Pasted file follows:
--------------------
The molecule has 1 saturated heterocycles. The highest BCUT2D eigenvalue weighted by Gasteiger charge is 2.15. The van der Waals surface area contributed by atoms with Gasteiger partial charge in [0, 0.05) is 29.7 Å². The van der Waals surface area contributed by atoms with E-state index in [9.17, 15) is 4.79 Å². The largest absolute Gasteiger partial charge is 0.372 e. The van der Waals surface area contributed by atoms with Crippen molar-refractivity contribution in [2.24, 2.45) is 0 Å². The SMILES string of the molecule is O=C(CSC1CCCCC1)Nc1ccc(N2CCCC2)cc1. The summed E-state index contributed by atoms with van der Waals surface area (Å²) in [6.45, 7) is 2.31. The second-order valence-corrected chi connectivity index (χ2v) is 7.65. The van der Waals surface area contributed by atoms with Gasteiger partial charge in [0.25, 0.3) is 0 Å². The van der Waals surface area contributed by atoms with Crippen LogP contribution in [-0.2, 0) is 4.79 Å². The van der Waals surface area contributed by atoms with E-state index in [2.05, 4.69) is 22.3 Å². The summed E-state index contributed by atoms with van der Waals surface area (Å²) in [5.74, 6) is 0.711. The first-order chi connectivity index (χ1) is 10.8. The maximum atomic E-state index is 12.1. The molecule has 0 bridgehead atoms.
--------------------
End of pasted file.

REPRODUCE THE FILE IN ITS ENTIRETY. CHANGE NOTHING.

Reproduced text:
The molecule has 1 saturated heterocycles. The highest BCUT2D eigenvalue weighted by Gasteiger charge is 2.15. The van der Waals surface area contributed by atoms with Gasteiger partial charge in [0, 0.05) is 29.7 Å². The van der Waals surface area contributed by atoms with E-state index in [9.17, 15) is 4.79 Å². The largest absolute Gasteiger partial charge is 0.372 e. The van der Waals surface area contributed by atoms with Crippen molar-refractivity contribution in [2.24, 2.45) is 0 Å². The SMILES string of the molecule is O=C(CSC1CCCCC1)Nc1ccc(N2CCCC2)cc1. The summed E-state index contributed by atoms with van der Waals surface area (Å²) in [6.45, 7) is 2.31. The second-order valence-corrected chi connectivity index (χ2v) is 7.65. The van der Waals surface area contributed by atoms with Gasteiger partial charge in [0.25, 0.3) is 0 Å². The van der Waals surface area contributed by atoms with Crippen LogP contribution in [-0.2, 0) is 4.79 Å². The van der Waals surface area contributed by atoms with E-state index in [2.05, 4.69) is 22.3 Å². The summed E-state index contributed by atoms with van der Waals surface area (Å²) in [5.74, 6) is 0.711. The first-order chi connectivity index (χ1) is 10.8. The maximum atomic E-state index is 12.1. The molecule has 0 bridgehead atoms.